A US SKi and Snowboard Association’s misconfigured web server exposed the username and password of a source code management user, putting other USSA websites and data at risk.
A misconfigured server located at services.dev.ussa.org listed web directory contents of the server. In one of the directories was a “swp”, or swap file, of a script called drupalinstall-v1.5.sh.swp. This type of file is normally created by a text editor such as Vim and acts like a flag to indicate the file is being edited, and can be left on a file system if the editor exited abnormally. The script contained a series of commands to install a website and contained credentials presumably to a Subversion instance located at https://it.ussa.org/svn/. Subversion is a software versioning and control system used by developers to manage their source code. The credentials were not tested to see if they were active.
An attacker could easily harvest the credentials from the script and infiltrate it’s Subversion instance, giving them access to the organization’s source code. What could an attacker do with this access?
Find additional vulnerabilities in code
Discover more credentials allowing them to hack further in
Added malicious code to projects
In addition the the exposed credentials, it is evident the author of the script chooses to ignore basic security by not checking for a valid certificate retrieving data from the Subversion repository. This makes it possible for an attacker to perform a man in the middle attack to steal credentials and manipulate retrieve data.
UtahCyberCheck initially reached out to USSA multiple times in in December 2019 and January 2020. After no response, I passed this information to the Utah Department of Public Safety who successfully made contact with those responsible for the website. As of February 15, 2020 the credentials were removed and the server’s web directory contents were no longer listed.
It is not the first time USSA has ignored reports of security issues. Announced in a previous post, the UtahCyberCheck project found and reported multiple serious security issues with USSA websites. However, the organization did not acknowledge or respond to any of the reports except for fixing the above. Future posts will detail these other security problems.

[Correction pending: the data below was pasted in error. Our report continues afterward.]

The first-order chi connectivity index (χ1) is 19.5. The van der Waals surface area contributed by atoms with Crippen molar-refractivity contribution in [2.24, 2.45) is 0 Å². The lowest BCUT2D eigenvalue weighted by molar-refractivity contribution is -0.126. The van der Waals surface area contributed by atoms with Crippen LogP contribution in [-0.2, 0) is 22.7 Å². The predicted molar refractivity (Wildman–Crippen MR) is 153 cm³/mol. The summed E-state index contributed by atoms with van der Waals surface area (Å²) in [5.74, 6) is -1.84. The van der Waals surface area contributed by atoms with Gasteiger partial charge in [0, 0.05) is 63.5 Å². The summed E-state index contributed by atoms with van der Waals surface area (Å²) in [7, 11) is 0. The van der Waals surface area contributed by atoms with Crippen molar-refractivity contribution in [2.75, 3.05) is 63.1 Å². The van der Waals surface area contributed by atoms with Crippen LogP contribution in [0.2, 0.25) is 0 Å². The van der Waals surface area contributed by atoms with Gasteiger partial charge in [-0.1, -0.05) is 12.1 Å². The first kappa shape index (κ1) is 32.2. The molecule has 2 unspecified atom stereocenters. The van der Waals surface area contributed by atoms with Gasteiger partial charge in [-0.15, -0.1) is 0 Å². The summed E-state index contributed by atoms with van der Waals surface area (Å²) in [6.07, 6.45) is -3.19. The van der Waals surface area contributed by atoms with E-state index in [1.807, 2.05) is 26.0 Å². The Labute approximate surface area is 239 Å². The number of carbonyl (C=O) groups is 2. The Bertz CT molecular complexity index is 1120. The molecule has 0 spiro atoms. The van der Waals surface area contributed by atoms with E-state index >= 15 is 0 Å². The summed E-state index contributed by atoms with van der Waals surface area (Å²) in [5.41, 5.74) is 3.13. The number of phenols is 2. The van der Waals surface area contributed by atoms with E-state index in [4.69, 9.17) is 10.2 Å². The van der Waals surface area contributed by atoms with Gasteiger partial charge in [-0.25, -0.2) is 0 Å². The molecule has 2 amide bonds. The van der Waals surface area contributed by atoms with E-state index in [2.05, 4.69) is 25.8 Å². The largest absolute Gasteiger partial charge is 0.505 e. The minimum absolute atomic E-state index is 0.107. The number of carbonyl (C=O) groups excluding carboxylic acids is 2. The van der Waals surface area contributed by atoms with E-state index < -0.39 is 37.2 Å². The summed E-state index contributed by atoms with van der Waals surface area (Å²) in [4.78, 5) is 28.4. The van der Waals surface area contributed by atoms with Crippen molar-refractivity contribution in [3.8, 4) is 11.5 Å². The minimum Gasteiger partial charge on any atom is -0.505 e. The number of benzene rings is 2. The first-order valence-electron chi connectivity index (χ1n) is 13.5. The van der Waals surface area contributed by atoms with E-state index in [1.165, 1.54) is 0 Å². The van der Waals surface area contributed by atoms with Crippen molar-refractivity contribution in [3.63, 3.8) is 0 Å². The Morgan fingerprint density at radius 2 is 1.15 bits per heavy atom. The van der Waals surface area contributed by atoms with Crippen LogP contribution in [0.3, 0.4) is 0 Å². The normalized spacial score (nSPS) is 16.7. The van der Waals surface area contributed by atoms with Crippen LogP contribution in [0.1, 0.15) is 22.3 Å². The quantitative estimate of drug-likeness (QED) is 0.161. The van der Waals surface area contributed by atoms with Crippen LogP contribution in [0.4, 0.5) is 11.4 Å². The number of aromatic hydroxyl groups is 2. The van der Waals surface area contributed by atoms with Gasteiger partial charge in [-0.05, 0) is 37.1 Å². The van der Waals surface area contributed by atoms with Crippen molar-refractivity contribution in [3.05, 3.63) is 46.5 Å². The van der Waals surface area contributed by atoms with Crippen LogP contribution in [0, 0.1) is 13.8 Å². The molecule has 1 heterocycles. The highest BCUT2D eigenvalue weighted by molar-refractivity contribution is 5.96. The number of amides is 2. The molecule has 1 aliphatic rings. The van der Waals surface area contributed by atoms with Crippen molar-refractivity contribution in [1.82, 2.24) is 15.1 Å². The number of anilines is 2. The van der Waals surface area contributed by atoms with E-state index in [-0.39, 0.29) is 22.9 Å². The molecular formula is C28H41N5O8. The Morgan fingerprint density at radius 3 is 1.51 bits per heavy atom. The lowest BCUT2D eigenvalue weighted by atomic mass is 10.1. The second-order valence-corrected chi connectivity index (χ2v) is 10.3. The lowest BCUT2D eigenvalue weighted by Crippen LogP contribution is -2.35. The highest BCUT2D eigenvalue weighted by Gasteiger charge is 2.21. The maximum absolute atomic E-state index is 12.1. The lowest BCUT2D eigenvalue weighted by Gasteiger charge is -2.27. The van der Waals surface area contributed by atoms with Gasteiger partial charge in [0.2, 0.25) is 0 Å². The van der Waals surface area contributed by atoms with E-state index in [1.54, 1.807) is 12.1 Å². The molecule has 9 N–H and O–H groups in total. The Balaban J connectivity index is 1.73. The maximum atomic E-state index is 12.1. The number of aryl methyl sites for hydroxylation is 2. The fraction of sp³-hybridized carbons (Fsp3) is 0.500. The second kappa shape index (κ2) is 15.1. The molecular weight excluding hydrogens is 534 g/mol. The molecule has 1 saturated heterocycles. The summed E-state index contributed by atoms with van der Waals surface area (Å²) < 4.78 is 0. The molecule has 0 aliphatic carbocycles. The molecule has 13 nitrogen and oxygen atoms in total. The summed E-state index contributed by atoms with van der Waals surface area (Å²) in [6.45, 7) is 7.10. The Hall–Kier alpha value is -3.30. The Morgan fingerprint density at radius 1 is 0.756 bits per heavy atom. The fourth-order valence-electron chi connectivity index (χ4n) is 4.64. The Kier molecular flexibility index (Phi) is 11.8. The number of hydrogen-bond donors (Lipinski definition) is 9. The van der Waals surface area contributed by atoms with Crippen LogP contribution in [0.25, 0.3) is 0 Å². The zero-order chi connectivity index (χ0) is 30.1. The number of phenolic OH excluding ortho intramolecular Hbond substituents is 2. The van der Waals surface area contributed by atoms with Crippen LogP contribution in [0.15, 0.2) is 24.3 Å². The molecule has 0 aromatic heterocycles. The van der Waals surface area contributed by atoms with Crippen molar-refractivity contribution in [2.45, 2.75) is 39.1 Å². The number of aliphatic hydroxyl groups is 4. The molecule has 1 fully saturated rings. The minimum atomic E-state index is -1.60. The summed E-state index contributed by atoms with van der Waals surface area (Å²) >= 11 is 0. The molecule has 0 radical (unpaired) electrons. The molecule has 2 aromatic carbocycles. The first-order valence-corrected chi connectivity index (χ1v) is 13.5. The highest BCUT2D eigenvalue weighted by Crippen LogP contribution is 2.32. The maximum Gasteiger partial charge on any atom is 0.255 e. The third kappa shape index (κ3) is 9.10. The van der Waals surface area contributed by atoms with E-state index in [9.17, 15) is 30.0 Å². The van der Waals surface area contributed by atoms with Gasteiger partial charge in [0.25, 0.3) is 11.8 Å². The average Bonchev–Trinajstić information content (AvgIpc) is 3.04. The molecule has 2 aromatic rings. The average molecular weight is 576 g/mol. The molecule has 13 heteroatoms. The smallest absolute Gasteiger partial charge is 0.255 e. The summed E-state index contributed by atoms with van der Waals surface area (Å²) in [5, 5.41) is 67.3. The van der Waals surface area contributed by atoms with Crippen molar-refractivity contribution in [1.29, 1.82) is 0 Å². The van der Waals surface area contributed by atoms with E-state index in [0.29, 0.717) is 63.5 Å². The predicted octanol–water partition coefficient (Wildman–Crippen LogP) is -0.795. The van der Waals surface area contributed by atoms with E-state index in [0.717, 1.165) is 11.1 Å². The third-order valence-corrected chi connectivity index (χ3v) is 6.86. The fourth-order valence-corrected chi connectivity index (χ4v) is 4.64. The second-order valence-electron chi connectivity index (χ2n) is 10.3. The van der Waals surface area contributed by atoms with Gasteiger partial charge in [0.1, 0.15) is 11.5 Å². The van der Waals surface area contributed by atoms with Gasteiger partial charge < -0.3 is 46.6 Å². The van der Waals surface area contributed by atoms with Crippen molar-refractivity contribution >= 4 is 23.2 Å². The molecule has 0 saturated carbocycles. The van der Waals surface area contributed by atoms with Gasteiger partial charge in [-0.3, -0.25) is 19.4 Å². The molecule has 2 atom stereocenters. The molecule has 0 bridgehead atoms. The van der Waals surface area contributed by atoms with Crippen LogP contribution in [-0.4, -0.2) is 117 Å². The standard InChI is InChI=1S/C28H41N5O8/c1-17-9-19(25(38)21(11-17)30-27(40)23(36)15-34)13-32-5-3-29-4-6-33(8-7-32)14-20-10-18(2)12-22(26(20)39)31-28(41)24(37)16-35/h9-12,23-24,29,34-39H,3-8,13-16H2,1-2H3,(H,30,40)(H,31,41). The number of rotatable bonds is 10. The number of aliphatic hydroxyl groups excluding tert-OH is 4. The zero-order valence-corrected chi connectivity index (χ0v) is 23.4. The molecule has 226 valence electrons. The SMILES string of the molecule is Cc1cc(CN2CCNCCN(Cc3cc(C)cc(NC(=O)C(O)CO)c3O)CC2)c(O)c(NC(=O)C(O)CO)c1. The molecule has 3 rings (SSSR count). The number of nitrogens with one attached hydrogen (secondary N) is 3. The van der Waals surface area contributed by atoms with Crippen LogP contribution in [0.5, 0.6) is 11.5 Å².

As a security professional, I keep tabs on industry news especially when it pertains to education and government organizations. Regularly there are breaches announced by these types of institutions usually right after ransomware hits a county office or a university suddenly shuts down most of its servers to stop malware from infecting everything.
I have sympathy for small shops trying to do the best they can and commend them for doing remarkably well given their constraints. That’s one reason why I’m giving my time. But the IT and internet climate is changing, and these organizations need to adapt. It is no longer sufficient to rely on a small local staff to handle the cybersecurity challenges that even the largest companies and governments struggle with.
One dominating characteristic of municipalities and education that contributes to their security posture is their small size. Smaller sizes means they have a smaller internet presence, which means a smaller attack surface. There is a smaller chance an attacker will be able to get a foothold. Think of it like shopping for a special grocery item such as soy sauce. A supermarket is practically guaranteed to have it (hopefully in stock), but you could got to half a dozen small convenience stores and still not find it. If a hacker is looking for particular system to attack, they could try dozens of cities or schools and still not find any that use that system.